In an abstract sense—or thinking about “justice” independent of the consequences of the ICC as an international institution—I can see the argument that, yes, this is a victory for justice.  Typical one-line summary statements of the rationale for the ICC is that its purpose is to “end impunity” for big-time human rights abusers, including government leaders and officials.  The ICC is said to be about creating “accountability” for a class of criminals who have not faced prosecution and punishment in the past.

One could argue for such an institution independent of whether it has any good consequences beyond satisfaction that victims and others take at seeing people like Ntaganda in the dock.  But in the next breath supporters of the ICC usually make the argument that “ending impunity” and creating accountability will have the good effect of reducing human rights abuses by increasing deterrence.   The model that advocates have in mind is exactly that of policing and domestic crime:  If you increase the probability of prosecution and punishment for committing certain crimes, the total amount of these crimes should go down.

But the domestic analogy doesn’t work here because as noted the ICC has no police force.  Instead it relies on states that are party to the ICC to hand over any indictees they happen to come across, or, as in the Ntaganda case, on voluntary surrenders.  The implications of this difference aren’t immediately obvious.  But there are good reasons to think that they include the possibility that the ICC will have no effect on reducing abuses or might even increase them.  There are two main ways this can happen.

First, the ICC option can actually limit the liability of human right abusers, to the extent that they can choose whether to turn themselves in.  Ntaganda’s case is a great example of this.  He almost surely turned himself in because his option in the DRC had recently become worse.  He lost a fight with another faction of his M23 group and would very likely have been killed had he stayed in DRC.  (It’s possible that this decision was made for him by some higher powers—that is, “go to the ICC and keep your mouth shut or we will kill you here”—but the implication is basically the same for limited liability.)

So is that a great victory for the ICC?  His surrender ends the embarrassment of having Ntaganda on the loose committing more crimes, but if the general principle is, The ICC is a way to save yourself from death if things get too hot, then the institution is potentially encouraging, not deterring, human rights abuses.   Continue Reading →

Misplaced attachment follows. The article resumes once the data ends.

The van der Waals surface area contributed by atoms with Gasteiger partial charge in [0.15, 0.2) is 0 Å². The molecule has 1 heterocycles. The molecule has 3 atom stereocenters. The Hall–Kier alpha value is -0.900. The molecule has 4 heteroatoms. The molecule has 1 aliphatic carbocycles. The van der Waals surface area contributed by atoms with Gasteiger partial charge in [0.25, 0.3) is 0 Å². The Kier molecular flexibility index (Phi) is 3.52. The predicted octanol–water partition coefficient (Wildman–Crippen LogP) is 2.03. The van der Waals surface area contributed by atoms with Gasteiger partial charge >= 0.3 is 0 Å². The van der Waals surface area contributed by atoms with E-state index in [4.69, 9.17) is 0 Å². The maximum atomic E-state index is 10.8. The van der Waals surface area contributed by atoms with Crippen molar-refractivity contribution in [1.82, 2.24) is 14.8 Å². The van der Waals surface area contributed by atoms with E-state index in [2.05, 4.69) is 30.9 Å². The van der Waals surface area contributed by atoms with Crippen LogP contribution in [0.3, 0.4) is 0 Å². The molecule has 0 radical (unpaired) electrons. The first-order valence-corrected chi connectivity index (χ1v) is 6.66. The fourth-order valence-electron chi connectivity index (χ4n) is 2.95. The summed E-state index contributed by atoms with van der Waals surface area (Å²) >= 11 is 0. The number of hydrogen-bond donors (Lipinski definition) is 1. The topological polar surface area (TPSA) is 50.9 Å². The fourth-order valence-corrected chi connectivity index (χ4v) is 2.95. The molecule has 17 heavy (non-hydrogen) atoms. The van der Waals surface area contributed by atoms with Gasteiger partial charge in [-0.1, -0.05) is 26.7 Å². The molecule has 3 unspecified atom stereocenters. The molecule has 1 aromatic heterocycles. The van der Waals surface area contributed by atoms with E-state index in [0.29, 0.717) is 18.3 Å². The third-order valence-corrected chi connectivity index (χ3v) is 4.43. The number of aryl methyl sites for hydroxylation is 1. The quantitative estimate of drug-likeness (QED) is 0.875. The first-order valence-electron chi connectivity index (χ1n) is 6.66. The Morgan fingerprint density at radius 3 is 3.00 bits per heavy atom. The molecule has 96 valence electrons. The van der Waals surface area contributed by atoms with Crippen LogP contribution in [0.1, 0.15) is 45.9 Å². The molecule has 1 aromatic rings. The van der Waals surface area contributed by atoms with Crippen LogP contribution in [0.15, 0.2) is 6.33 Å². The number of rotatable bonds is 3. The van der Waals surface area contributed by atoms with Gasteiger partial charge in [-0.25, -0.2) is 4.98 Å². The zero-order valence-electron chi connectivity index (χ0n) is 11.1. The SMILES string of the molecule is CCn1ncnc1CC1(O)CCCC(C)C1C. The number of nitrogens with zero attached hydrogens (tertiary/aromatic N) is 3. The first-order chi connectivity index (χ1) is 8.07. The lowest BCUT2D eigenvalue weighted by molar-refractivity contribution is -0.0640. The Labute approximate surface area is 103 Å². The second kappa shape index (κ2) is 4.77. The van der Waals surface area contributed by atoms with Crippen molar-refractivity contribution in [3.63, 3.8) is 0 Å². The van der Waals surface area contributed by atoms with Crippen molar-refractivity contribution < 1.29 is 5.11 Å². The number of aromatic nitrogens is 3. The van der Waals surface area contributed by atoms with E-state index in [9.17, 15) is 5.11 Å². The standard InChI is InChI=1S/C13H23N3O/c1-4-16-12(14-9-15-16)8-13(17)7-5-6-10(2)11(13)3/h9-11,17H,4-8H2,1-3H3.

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Encouraging Alliances, Not Remainders Hunting, in Tunisia

The following is a guest post from Dartmouth College political scientist John Carey.  John notes that “This TMC contribution is based on a paper that presents the full, simulated results of Tunisia’s 2011 election under various PR formulas, plus more analysis.  I will post the paper to my website soon, but I am traveling and temporarily unable to update the site.  If you want to look at the paper, email me at —I’m happy to send a copy.”


In 2011, Tunisia held the first post-Arab Spring election, for 217 members of its Constituent Assembly, in 33 electoral districts, by closed-list proportional representation.  The Assembly is slated to produce a constitution and put it before voters for ratification this year, followed by elections for a new parliament (and possibly also for a president, depending on the structure of the constitution).  The 2011 results show that what PR formula is used in the next election could be critical, but also that what was best in 2011 might well be the wrong recipe for subsequent parliaments.

The formula used in 2011, Hare Quota with Largest Remainders (HQ-LR), was pivotal to the outcome of that election, in which the largest party, the Islamist Ennahda, was awarded less than a majority of seats and therefore has had to negotiate with other groups in drafting a constitution.  Simulations of electoral outcomes using district-level data show that, had the other most commonly used PR electoral formula been employed, Ennahda would have been awarded a super-majority in the Assembly and been in a position to impose a constitution.  Whether by design or not, the dispersal of power among alliances in the Assembly was fortuitous at Tunisia’s “constitutional moment.”  Going forward, however, the incentives for party system fragmentation generated by HQ-LR could impede the development of a workable party system, and Tunisian reformers should consider replacing HQ-LR with a divisor-based formula.

In the world of PR, there are two main families of formulas for converting votes to seats:  quota and remainders (Q&R) methods, and divisor methods.  The basic principle of Q&R is to set a “retail price,” in votes, at which seats in each electoral district may be purchased by party lists, with that price then subtracted from a list’s account for each seat.  As soon as no list’s account exceeds the retail price, any remaining seats are allocated, one per list, in order of the lists’ remaining votes.  Lists that win seats on the basis of their remainders are, effectively, buying seats wholesale, for fewer votes than those purchased by full quota.  Divisors methods operate according to a different principle, dividing lists’ vote tallies by a sequence of numbers to establish a matrix of quotients, then allocating seats in descending order of quotients until all the seats in a given district are awarded.

The key point is that Q&R approaches create two separate pricing schemes for winning seats, whereas divisor systems do not.  Under divisors systems, the best way for lists to win seats is to be bigger, period.  Small lists stand to gain by coalescing into bigger alliances.  Under Q&R, this is not necessarily so.  Under some conditions, the separate pricing schemes can generate incentives for lists to “hunt remainders” – that is to forego coalitions that would put them into the retail market for seats and instead to remain apart, pursuing seats only on the remainders market.  The structure of competition in Tunisia so far suggests that these pro-fragmentation conditions apply.